I was at RoadRunner Sports store yesterday and looking for a new pair and the lady who helped me noticed I was wearing a pair of Merrell True Glove and she started asking questions about how it feels using it, etc, as if I am being interrogated!! She was very interested in the shoes that she told me she would try it out later. I already have the Tough, Trail and True on my rotation.

    Btw, thanks Pete your site had been my source of information in the path to running right! Keep up the good work!

    • Pete Larson says:

      Thanks! How do you like the Tough Glove – been thinking about getting a pair
      to wear as a work shoe.

      Pete

      • RannieDV says:

        The Tough Glove has been my workplace shoe ever since it came out last Feb. Its feels very much like the Trail Glove. The only comment I have is the sizing is somewhat different on the Tough. I have both the True and Trail at 8.5, so I assumed it to be the same for the Tough but I was surprised to find out it was half size larger. Since its only a workplace shoe, I can live with it.

  4. cody r. says:

    it’s companies like this that, during this movement, make me want to contribute to this with something of my own
    and i hope i will :)

  5. Jeff Bradford says:

    Great article! I have the pleasure of owning a pair of Trail Gloves and absolutely love them! Its nice to know that I’ve supported a company who “gets it” and is willing to listen to runners and their needs/wants. Based on the article about the Brooks CEO, and his comments regarding minimalist running, I won’t be buying any of their offerings anytime soon, no matter how cool the shoes may be. There are plenty of other great shoes out there. Keep up the great blogging Pete and thanks for the RW discount!

  6. Ashwyn Gray says:

    That’s a really great perspective, Pete! And thanks for relaying the quotes from both the Brooks fellow and the Merrel guy. That’s quite a contrast!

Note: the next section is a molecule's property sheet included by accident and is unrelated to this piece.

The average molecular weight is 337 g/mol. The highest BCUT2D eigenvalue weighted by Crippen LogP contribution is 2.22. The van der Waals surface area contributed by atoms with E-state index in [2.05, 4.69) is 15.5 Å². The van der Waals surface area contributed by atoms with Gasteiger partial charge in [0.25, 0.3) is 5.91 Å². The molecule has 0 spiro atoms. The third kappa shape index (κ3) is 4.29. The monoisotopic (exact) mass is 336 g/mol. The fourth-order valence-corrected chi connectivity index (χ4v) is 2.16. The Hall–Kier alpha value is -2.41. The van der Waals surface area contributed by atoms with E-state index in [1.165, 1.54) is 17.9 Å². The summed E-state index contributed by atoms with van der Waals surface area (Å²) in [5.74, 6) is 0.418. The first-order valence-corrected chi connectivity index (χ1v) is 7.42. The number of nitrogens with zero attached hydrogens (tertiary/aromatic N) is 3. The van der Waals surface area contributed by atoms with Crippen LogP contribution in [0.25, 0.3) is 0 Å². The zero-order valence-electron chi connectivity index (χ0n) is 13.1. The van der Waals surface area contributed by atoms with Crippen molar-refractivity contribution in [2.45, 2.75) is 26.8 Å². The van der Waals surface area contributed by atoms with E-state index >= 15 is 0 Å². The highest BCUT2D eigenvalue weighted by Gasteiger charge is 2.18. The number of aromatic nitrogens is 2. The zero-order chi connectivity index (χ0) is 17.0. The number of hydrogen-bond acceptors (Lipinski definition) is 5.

7. FREDERIC BROSSARD says:

    As usual … a tremendous analysis. Thanks Pete.
    I will have the chance to lunch with Merrell French CEO today. We’ll exchange about the future of minimalism in France and how it could (or not) grow in our country.

  8. Merrell Craig says:

    The exciting thing for us at Merrell is the movement has changed our company. More people are running at the company than ever before because they like to run more than ever before. For a brand that is about getting people outside and active, that is exciting.

    • Macmhagan says:

      When I ordered my trail gloves from the Merrel store in NY, Robert told me that the majority of people purchasing the new shoes were 45yrs old and older since that is usually Merrell’s customer base. Good to see that it’s not just young people pursuing change and getting out there for natural running

      • Pete Larson says:

        I was at a local outdoor store the other day and asked how the minimalist
        shoes were selling. The clerk said the response has been incredible, and
        it’s across all age groups. Good to see it.

        Pete

  9. briderdt says:

    Like you, my posts on the Merrell Trail Glove have been the most-read of all my posts (including my thoughts on how they could be improved). Though my thoughts on Brooks is that it matters less “why” they got their line in order, just that they did. Then we can let our feet (and dollars) vote.